Provided by Erin Stewart
I have to be honest.
I’ve been phoning in my Elsa performances lately. My daughter is on to me, and she’s told me several times that I am not using my magical powers right, and I often miss my cue to break into a soul-wrenching rendition of “Let it Go.”
I was about ready to quit.
So it was with much anticipation that I left last week with my husband on our first-ever trip alone since our first child was born seven years ago. Five days without playing Elsa or doing laundry or refereeing arguments over who was talking first or ordering food from restaurants based solely on what can be easily divided between my two daughters. Five days of adult conversation and ... wait for it ... naps in the middle of the day! Greatest invention ever.
Guess what I discovered? I still love my husband after 12 years of marriage. It was a pretty nice thing to rediscover, but I also learned something else on our trip: I am a fun person.
That may sound a little braggy, but it’s true. I am fun. Of course, who wouldn’t be fun when the toughest part of the day is dragging yourself down to the beach?
I laughed. I was easygoing. I smiled.
And then, it hit me: Do my kids get to see me like this? I want my kids to see me like this. Sure, they see me having fun and doing enjoyable things, but when was the last time they saw me relaxed, carefree and not just having fun, but being fun?
I resolved to not leave that fun lady at the beach. I would bring her home with me and my kids would be so impressed with their fun, super easygoing mom.
And hello reality. Goodbye midday naps. Goodbye hammock. Goodbye using the bathroom without an audience. Goodbye easygoing mom.
But I refused to say goodbye to fun mom. My kids deserve to know that mom, too, along with homework mom, soccer mom, family home evening mom and chauffeur mom. So here’s what I decided: I am my most fun when I actually enjoy what I am doing.
That may seem obvious, but to me, it was this huge epiphany that I have to proactively find activities to do with my children that are fun not just for them but also for me. That means being honest with myself that playing the role of Elsa in my 3-year-old daughter’s make-believe world is just not that fun for me.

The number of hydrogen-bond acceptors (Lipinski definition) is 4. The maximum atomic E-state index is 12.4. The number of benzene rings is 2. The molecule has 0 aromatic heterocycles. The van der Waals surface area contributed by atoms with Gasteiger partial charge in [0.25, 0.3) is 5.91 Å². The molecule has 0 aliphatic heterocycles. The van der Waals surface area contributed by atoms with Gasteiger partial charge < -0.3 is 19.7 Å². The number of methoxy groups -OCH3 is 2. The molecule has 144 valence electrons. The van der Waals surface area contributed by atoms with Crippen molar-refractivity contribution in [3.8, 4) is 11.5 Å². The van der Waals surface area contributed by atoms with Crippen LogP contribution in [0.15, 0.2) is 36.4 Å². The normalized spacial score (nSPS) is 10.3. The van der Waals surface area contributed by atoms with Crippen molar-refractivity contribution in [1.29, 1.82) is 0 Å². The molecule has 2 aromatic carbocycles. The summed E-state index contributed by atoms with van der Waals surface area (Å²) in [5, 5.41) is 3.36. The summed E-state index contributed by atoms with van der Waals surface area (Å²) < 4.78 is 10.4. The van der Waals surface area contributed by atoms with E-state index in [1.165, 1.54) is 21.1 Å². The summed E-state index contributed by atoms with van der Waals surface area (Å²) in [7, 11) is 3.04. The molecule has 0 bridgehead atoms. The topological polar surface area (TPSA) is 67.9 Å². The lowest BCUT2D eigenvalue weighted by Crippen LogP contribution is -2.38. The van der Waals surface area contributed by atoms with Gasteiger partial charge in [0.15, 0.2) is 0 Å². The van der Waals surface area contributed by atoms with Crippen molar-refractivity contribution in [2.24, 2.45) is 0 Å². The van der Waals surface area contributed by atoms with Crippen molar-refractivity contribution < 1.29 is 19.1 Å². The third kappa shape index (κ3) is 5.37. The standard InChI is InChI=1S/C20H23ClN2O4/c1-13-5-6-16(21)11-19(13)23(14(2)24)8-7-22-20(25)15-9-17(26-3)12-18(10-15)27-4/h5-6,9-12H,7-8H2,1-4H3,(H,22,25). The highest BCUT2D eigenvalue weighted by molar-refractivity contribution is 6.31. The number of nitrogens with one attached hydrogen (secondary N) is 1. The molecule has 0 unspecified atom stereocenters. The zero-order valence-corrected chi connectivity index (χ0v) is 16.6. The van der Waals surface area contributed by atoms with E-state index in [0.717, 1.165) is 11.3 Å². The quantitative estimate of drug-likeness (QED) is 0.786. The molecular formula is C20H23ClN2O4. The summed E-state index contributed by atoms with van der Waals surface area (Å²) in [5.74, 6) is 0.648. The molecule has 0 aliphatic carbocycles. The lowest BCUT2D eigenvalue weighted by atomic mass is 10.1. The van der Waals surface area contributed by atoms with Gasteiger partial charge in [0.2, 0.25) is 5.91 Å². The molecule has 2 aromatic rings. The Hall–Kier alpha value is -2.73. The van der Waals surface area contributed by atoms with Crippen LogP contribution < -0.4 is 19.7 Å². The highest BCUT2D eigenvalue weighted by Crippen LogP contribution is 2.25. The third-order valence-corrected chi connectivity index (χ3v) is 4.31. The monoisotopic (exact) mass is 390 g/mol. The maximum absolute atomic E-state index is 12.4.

But I enjoy other things that I can share with my daughter. I love taking walks, having picnics, visiting animal farms and planting flowers. So this week, that’s what we did. We had so much fun picking out the flowers we were going to plant and making the snapdragon flowers look like talking monsters. We basked in the sunshine on our picnic and laughed at the sucking piglets at the farm.
I changed my perspective at the park playground, too. I do not enjoy pushing kids on the swings forever or standing at the bottom of the slide clapping. But I do enjoy swinging with my daughter on my lap as she sings in my ear as we fly back and forth. And I enjoy doing slides alongside her, as ridiculous as a grown woman may look using a twisty tube slide.
When I started doing what I enjoyed, the fun was never forced and neither were the smiles.
Sure, I will continue to do things I don’t especially relish, like playing Sorry! for the millionth time. That’s just part of motherhood. But I will also find things I love to do and bring my children along to enjoy them with me.
Children need to see their mothers smile, laugh and lose themselves in the moment. My kids won’t remember most of the activities we do, but they will remember the feeling. And I hope it’s warm and bright and easy, just like my smile.
From stretch marks to the latest news for moms, Erin Stewart discusses it all while her 7-year-old and 3-year-old daughters dive bomb off the couch behind her.
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